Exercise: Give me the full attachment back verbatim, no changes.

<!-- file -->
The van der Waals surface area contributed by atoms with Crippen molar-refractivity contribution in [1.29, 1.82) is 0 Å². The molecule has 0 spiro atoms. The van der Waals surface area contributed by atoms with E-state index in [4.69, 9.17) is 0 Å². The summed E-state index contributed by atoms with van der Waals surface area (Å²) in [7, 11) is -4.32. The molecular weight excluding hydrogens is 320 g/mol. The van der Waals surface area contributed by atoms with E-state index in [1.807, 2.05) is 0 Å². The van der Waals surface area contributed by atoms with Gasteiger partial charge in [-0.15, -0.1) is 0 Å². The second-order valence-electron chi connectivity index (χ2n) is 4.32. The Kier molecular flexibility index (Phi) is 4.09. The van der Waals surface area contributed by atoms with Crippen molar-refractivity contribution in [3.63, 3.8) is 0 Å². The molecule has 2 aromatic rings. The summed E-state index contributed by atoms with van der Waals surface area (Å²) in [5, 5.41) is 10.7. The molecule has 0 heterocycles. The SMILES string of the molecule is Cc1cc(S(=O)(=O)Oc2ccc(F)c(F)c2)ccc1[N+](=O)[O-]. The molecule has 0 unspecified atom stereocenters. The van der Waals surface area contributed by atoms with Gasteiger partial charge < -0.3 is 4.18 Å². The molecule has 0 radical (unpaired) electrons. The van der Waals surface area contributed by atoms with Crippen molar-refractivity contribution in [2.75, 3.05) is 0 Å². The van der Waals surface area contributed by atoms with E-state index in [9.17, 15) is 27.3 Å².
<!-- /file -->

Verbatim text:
The van der Waals surface area contributed by atoms with Crippen molar-refractivity contribution in [1.29, 1.82) is 0 Å². The molecule has 0 spiro atoms. The van der Waals surface area contributed by atoms with E-state index in [4.69, 9.17) is 0 Å². The summed E-state index contributed by atoms with van der Waals surface area (Å²) in [7, 11) is -4.32. The molecular weight excluding hydrogens is 320 g/mol. The van der Waals surface area contributed by atoms with E-state index in [1.807, 2.05) is 0 Å². The van der Waals surface area contributed by atoms with Gasteiger partial charge in [-0.15, -0.1) is 0 Å². The second-order valence-electron chi connectivity index (χ2n) is 4.32. The Kier molecular flexibility index (Phi) is 4.09. The van der Waals surface area contributed by atoms with Crippen molar-refractivity contribution in [3.63, 3.8) is 0 Å². The molecule has 2 aromatic rings. The summed E-state index contributed by atoms with van der Waals surface area (Å²) in [5, 5.41) is 10.7. The molecule has 0 heterocycles. The SMILES string of the molecule is Cc1cc(S(=O)(=O)Oc2ccc(F)c(F)c2)ccc1[N+](=O)[O-]. The molecule has 0 unspecified atom stereocenters. The van der Waals surface area contributed by atoms with Gasteiger partial charge < -0.3 is 4.18 Å². The molecule has 0 radical (unpaired) electrons. The van der Waals surface area contributed by atoms with Crippen molar-refractivity contribution in [2.75, 3.05) is 0 Å². The van der Waals surface area contributed by atoms with E-state index in [9.17, 15) is 27.3 Å².